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Format for Research Proposal

McNair Scholar presenting at the 2008 Annual McNair Research Symposium

McNair Scholar presenting at the 2008 Annual McNair Research Symposium

The following is a list of items which are typically included in a research report. Realize that not all categories are appropriate for all studies and the order of items within each chapter may vary. These items are intended to serve as a guide.

Part I. Description of Research Question
This is a clarification of your research topic. It is a question, concept or hypothesis which will guide your study. When considering a research topic, you should evaluate whether it meets your interests, is a realistically achievable research project, and serves your application to graduate school. The description of the research question will serve as a solid introduction to your topic.

  1. Identify the general subject area that will be addressed in your research.
  2. Indicate the significance of your chosen research area.
  3. Define the specific research topic you will explore.
  4. Make a central assertion or prediction that your research will test and/or defend.
  5. Suggest subsidiary questions, concepts or hypotheses that can guide your research by dividing it into steps.
  6. Narrow down and identify the scope of your research.
  7. In general terms describe the model your research will follow.
  8. State the ways in which your project might contribute to research in the field.

Part II: Literature Review
This is the process by which you will begin building an argument for your study. You should search for and gather sources that demonstrate a need for your topic. These sources should define and explain the terminology of your research area and review the work of other scholars in the field. The literature review should also demonstrate how your topic fits within the field (i.e., how it builds upon or expands this area of knowledge).

  1. Identify sources of information to be used in the research (e.g. journal articles, government statistics, autobiographies).
  2. Describe the general kinds of information to be used in the research (e.g. survey data, economic trends, historical developments, primary sources).
  3. Explain how the information gathered from your sources relates to your research question. (Do NOT simply summarize the article or book).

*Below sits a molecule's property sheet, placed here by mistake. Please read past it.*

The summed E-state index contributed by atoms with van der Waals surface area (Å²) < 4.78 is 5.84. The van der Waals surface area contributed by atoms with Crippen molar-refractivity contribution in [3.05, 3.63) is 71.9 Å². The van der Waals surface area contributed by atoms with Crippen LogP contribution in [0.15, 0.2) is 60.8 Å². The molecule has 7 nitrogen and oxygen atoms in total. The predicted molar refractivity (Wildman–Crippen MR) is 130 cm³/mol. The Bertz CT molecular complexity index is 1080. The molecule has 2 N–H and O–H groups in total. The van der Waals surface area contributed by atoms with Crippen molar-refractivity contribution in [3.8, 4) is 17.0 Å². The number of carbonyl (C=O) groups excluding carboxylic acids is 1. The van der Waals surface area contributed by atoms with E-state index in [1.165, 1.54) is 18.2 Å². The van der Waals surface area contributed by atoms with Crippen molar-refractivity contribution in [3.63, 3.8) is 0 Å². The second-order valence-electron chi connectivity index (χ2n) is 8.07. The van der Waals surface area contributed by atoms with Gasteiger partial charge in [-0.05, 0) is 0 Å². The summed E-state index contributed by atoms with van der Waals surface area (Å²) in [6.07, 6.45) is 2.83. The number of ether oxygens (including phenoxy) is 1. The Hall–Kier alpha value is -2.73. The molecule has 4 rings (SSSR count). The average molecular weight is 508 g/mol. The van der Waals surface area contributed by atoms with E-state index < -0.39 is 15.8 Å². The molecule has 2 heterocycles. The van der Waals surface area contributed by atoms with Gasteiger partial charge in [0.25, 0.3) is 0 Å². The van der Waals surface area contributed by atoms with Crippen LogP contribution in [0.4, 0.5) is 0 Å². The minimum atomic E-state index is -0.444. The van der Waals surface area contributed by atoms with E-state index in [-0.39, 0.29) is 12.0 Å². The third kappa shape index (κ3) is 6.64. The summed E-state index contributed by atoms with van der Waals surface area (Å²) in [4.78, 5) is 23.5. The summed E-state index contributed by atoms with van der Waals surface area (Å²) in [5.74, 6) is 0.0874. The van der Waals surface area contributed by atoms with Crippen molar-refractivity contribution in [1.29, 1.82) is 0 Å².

Part III: Methodology
This section comprises the method or methods by which information is to be collected for your research project. In order to complete this section, you must determine the means by which you will collect data, and how the data will be analyzed.

  1. Describe how you will collect the data necessary to conduct your research project.*
  2. Identify some of the issues or challenges associated with your proposed method of data collection.
  3. Explain how you will analyze the data you have gathered.
  4. Demonstrate how your methods of data collection and analysis are aligned with traditional methodologies in your field.

Part IV: Timeline
Your proposed timeline should illustrate the schedule by which you plan to conduct and complete your research. It is essential that your timeline is designed in a logical and reasonable fashion. When preparing your timeline, please take into account the following items:

  1. The information-gathering methods you plan to use.
  2. Unforeseen alterations or changes in the project.
  3. Time for completing all research and drawing conclusions from it.
  4. Time for writing and revising your research paper.

Part V: Preliminary Bibliography
Your preliminary bibliography should consist of those sources which reflect other scholars' work on your research topic. The sources should all reflect a working familiarity with standard research in the field. Select items which directly relate to your specific research topic as well as 'standard' sources that relate to your field more generally.

Part VI: Coversheet, Presentation and Mentor's Signature
Your finalized research proposal should include a cover sheet which states the following items:

  1. Title
  2. Name
  3. Date
  4. Student Department(s)
  5. Mentor Name(s)
  6. Mentor Department(s)
  7. University of Kansas
  8. McNair Scholars Program
  9. Mentor Signature(s)

*Your mentor's signature of approval is required on the cover sheet of your final proposal. Also, you must be prepared to present your proposal in a 5-10 minute presentation.
* Bear in mind that this is a suggested format and cannot be imposed across the curriculum: as always, you should defer to your mentor's recommendations.
* If you plan to conduct research involving human subjects, please consult your McNair advisors regarding due dates.

OTHER GUIDELINES

You and your mentor should agree upon an appropriate length for your proposal. However, we suggest 5 - 10 typed (font size: 14 point maximum), double-spaced pages. Remember that portions of your proposal can (and should) be incorporated into your research paper.

The following works are part of the McNair Resource Library: The Chicago Manual of Style; Kate L. Turabian's A Manual for Writers of Term Papers, Theses, and Dissertations; the MLA Handbook for Writers of Research Papers; the Publication Manual of the American Psychological Association; and, Strunk and White's The Elements of Style.